In particular, German parliamentarian Axel Schäfer’s comment that “With
all respect for the Irish vote, we cannot allow the huge majority of
Europe to be duped by a minority of a minority of a minority,” would
have a bit more credibility if, you know, the majority of the majority
of the majority had been given a chance to vote on the Treaty
I can imagine a few other lessons:
1. Give people a referendum on a big question and they will use it as a chance to voice their general displeasure with many other matters. New Zealand made that mistake on electoral reform. The Irish vote was strongly divided among rich-poor lines.
2. According to polls, the Irish are not especially Euroskeptical. I guess that is "Eurosceptical". In any case multilateralism has limits.
3. The option under consideration *was* Plan B. There is no obvious Plan C.
4. It worked last time (2002) to ask them to vote again. Few people think that gambit can be played a second time.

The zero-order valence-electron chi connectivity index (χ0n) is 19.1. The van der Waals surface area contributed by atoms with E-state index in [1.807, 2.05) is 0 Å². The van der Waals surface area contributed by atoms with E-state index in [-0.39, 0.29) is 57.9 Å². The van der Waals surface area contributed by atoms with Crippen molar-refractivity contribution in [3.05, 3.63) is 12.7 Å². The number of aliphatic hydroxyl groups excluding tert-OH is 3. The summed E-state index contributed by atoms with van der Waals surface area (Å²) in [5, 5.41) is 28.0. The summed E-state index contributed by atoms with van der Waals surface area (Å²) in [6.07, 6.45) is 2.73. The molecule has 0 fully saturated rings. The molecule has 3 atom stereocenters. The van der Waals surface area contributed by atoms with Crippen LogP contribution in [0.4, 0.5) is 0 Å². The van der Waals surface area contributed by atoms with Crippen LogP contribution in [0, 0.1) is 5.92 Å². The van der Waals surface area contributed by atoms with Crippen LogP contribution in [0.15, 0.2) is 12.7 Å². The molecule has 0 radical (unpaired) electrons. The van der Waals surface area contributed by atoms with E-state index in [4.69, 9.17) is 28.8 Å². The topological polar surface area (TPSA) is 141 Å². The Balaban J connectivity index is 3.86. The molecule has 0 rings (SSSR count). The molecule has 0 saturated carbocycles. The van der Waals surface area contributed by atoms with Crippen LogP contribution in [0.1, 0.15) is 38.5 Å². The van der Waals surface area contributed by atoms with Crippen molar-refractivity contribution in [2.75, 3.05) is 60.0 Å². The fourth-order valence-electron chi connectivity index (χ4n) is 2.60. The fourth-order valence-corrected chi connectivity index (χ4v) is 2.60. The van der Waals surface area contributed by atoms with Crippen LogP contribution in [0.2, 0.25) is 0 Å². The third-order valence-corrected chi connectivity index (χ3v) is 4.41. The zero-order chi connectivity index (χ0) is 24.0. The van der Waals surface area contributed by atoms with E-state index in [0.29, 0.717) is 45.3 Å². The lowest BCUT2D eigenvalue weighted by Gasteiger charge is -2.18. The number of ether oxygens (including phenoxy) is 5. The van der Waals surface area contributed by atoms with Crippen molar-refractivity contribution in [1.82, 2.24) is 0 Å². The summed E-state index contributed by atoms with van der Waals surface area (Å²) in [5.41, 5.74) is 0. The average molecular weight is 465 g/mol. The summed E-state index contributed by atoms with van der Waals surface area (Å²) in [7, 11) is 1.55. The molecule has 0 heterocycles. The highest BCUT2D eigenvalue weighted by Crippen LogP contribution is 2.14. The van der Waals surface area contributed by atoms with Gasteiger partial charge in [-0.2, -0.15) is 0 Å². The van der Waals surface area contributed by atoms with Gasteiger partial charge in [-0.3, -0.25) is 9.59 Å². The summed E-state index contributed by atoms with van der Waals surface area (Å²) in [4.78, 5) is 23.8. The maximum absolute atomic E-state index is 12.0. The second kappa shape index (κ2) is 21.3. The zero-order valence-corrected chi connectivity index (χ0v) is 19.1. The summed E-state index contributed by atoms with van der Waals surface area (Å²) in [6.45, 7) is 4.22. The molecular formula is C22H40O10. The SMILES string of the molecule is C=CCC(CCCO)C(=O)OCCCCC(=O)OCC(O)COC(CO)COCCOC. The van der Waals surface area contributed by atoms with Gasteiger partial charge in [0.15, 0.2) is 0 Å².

5. One Irishman opined: ""We’re told we can vote no, that the system requires unanimity. But
when (a `no’ vote) actually happens, every time, the EU tells us: You
really only have a right to vote yes," said Dublin travel agent Paul
Brady, who voted against the treaty.
6. Some deluded soul in the EU read a copy of John Calhoun instead of Buchanan and Tullock’s Calculus of Consent. Hadn’t they remembered the history of 17th and 18th century Poland and decided that a unanimity rule is a bad idea?
7. If European nations demand a unanimity rule (which I can well imagine), is that not a sign that they have a free trade area but nothing close to a real political union?